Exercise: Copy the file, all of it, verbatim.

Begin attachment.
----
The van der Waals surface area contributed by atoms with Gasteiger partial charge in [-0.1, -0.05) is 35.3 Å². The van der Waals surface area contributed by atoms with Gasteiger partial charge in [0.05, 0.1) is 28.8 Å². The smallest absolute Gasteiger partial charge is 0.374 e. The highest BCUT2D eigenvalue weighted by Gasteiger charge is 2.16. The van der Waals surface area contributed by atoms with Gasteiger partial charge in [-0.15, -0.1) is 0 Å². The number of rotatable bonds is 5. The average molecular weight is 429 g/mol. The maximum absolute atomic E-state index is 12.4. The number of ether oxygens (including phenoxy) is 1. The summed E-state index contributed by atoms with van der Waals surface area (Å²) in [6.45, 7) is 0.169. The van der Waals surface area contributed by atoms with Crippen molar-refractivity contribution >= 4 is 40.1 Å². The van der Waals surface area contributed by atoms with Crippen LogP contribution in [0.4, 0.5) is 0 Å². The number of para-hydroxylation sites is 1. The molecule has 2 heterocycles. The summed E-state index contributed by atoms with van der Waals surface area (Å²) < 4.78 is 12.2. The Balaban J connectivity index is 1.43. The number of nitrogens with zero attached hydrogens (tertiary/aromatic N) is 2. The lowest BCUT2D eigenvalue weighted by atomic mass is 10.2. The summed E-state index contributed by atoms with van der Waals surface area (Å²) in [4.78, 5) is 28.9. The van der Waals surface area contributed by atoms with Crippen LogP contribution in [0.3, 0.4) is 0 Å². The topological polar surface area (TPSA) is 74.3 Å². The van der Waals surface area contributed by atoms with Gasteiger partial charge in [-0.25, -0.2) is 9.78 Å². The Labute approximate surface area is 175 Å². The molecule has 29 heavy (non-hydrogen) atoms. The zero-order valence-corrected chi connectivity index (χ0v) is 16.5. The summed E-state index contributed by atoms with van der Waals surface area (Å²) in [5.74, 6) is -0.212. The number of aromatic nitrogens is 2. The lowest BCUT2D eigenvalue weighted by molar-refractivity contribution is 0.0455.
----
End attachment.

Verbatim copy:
The van der Waals surface area contributed by atoms with Gasteiger partial charge in [-0.1, -0.05) is 35.3 Å². The van der Waals surface area contributed by atoms with Gasteiger partial charge in [0.05, 0.1) is 28.8 Å². The smallest absolute Gasteiger partial charge is 0.374 e. The highest BCUT2D eigenvalue weighted by Gasteiger charge is 2.16. The van der Waals surface area contributed by atoms with Gasteiger partial charge in [-0.15, -0.1) is 0 Å². The number of rotatable bonds is 5. The average molecular weight is 429 g/mol. The maximum absolute atomic E-state index is 12.4. The number of ether oxygens (including phenoxy) is 1. The summed E-state index contributed by atoms with van der Waals surface area (Å²) in [6.45, 7) is 0.169. The van der Waals surface area contributed by atoms with Crippen molar-refractivity contribution >= 4 is 40.1 Å². The van der Waals surface area contributed by atoms with Crippen LogP contribution in [0.4, 0.5) is 0 Å². The number of para-hydroxylation sites is 1. The molecule has 2 heterocycles. The summed E-state index contributed by atoms with van der Waals surface area (Å²) < 4.78 is 12.2. The Balaban J connectivity index is 1.43. The number of nitrogens with zero attached hydrogens (tertiary/aromatic N) is 2. The lowest BCUT2D eigenvalue weighted by atomic mass is 10.2. The summed E-state index contributed by atoms with van der Waals surface area (Å²) in [4.78, 5) is 28.9. The van der Waals surface area contributed by atoms with Crippen LogP contribution in [0.3, 0.4) is 0 Å². The topological polar surface area (TPSA) is 74.3 Å². The van der Waals surface area contributed by atoms with Gasteiger partial charge in [-0.25, -0.2) is 9.78 Å². The Labute approximate surface area is 175 Å². The molecule has 29 heavy (non-hydrogen) atoms. The zero-order valence-corrected chi connectivity index (χ0v) is 16.5. The summed E-state index contributed by atoms with van der Waals surface area (Å²) in [5.74, 6) is -0.212. The number of aromatic nitrogens is 2. The lowest BCUT2D eigenvalue weighted by molar-refractivity contribution is 0.0455.